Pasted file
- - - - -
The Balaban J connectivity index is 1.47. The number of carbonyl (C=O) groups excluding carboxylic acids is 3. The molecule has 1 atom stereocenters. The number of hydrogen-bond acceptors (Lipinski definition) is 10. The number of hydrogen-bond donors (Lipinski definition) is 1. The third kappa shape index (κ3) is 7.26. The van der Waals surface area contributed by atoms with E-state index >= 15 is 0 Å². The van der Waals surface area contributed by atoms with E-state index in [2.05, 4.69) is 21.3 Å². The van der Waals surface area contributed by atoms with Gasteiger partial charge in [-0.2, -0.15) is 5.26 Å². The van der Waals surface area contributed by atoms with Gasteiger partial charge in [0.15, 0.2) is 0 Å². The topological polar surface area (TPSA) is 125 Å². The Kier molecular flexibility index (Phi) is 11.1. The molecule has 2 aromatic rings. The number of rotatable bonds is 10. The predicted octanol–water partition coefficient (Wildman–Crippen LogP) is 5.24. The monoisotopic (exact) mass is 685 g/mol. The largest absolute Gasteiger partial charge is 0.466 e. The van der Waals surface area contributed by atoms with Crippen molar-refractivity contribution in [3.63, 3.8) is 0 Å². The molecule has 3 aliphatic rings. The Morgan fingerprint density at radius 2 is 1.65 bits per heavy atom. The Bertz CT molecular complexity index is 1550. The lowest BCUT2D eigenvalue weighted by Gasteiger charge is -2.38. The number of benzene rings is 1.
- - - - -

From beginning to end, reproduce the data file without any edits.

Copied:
The Balaban J connectivity index is 1.47. The number of carbonyl (C=O) groups excluding carboxylic acids is 3. The molecule has 1 atom stereocenters. The number of hydrogen-bond acceptors (Lipinski definition) is 10. The number of hydrogen-bond donors (Lipinski definition) is 1. The third kappa shape index (κ3) is 7.26. The van der Waals surface area contributed by atoms with E-state index >= 15 is 0 Å². The van der Waals surface area contributed by atoms with E-state index in [2.05, 4.69) is 21.3 Å². The van der Waals surface area contributed by atoms with Gasteiger partial charge in [-0.2, -0.15) is 5.26 Å². The van der Waals surface area contributed by atoms with Gasteiger partial charge in [0.15, 0.2) is 0 Å². The topological polar surface area (TPSA) is 125 Å². The Kier molecular flexibility index (Phi) is 11.1. The molecule has 2 aromatic rings. The number of rotatable bonds is 10. The predicted octanol–water partition coefficient (Wildman–Crippen LogP) is 5.24. The monoisotopic (exact) mass is 685 g/mol. The largest absolute Gasteiger partial charge is 0.466 e. The van der Waals surface area contributed by atoms with Crippen molar-refractivity contribution in [3.63, 3.8) is 0 Å². The molecule has 3 aliphatic rings. The Morgan fingerprint density at radius 2 is 1.65 bits per heavy atom. The Bertz CT molecular complexity index is 1550. The lowest BCUT2D eigenvalue weighted by Gasteiger charge is -2.38. The number of benzene rings is 1.